How to be an artist and not be so sensitive about your sh*t. #ErykahBadu (Taking critique in stride)
Notes, notes, notes. It's the most dreaded part of the process, but it can also be the most rewarding if you approach it correctly. Art is meant to be critiqued whether you're an artist, writer, or musician. People are gonna have opinions on your sh*t. It may hurt to see someone rip your baby to shreds with notes, but as screenwriters, no script gets anywhere without critiques and revisions. So, let’s not be like Erykah and be so sensitive about our sh*t LOL. If you struggle with receiving notes, here are some tips on taking notes/critiques in stride.
1.Don’t put your baby out prematurely
One HUGE mistake beginning screenwriters make is sending out their script wayyyy too early. I know you want to get eyes on your script as soon as you hit FADE OUT, but you’re shooting yourself and your baby in the foot if you do. Sending your script out is your first and possibly your last impression and putting it out into the world before editing is unprofessional and could end up locking a door you’ll never receive a key to access again. Take some time away (1+ weeks) from your script. When you come back from celebrating your accomplishment, you’ll have fresh eyes and see all the work you cut out for yourself. This is where the real work starts. As the saying goes, writing is rewriting, and editing your script first before notes will save time, result in better notes, and if executed right, a better screenplay.
2. Your ego...get rid of it
After polishing your script and sending your baby out into the world, I suggest you send your ego the opposite way. It doesn’t matter if you're a first-time screenwriter or Shonda Rimes, you’re going to get notes on your script. Being high and mighty while receiving notes will only hurt you in the end. Showrunners and execs want to work with writers who can learn and improve with no mess in between and there are thousands of writers who fit that mold. It doesn’t matter if you're a fantastic writer. If you don’t play well with others, no one is going to waste their time and money on a writer that they have to pull teeth with.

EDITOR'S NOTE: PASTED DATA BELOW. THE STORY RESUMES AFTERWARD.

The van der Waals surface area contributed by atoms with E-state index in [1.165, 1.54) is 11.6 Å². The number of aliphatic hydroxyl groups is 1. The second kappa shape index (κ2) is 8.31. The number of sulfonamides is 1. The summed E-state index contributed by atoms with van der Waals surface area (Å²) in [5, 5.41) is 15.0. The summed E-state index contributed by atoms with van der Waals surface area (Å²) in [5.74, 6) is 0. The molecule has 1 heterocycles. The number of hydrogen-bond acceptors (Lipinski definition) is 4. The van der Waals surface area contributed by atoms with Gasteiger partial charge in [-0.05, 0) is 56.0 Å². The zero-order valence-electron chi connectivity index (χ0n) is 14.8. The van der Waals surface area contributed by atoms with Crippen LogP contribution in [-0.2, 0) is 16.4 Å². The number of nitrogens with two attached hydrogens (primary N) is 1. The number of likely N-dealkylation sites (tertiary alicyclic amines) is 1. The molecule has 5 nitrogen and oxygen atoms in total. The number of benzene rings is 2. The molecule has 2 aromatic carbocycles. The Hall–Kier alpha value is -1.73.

3. Cut the fat
That one scene, that line of dialogue, that action sequence you spent days orchestrating, you may love it, but if it’s getting brought up time and time again in your notes, I suggest you cut that part of your baby. People love chubby babies, but no one wants to read a chubby script full of scenes that serve no purpose to the story. You must make sure your story is a lean, mean, compelling machine before and after you receive your notes. People’s attention spans are limited, especially in this day in age where people can damn near be on Mars. You must cut your script to the bone giving scenes that are dramatic and time-sensitive to the reader. Because trust me, you’d rather be meeting Martians than reading a fat 120-page script with unnecessary scenes.
3. Filter Notes
There are two sides to every coin. There are good notes and there are bad notes. A junior exec could have just got off a break-up the night before and opened up your lovey-dovey romance feature that is pretty damn good. But through their eyes, it the sh*tiest, most unrealistic display of love. They could have lost all hope in love and want to pass a law barring anyone from writing a romance ever again. So, he fills your script with ill-intentioned notes based on his singular perspective. That's when you put your non-egotistic reading glasses on and see that these notes won’t make your baby better. It's all about trusting your gut and making decisions that best serve your story.
So, the next time you finish your script, make sure to take a good look in the mirror and check all the boxes before you send your baby out into the world. It’ll save you time and allow you to put your best foot forward getting you closer to your dreams of that Written By credit next to your name.
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- Written by Collin Shaw
Shannan E. Johnson, CEO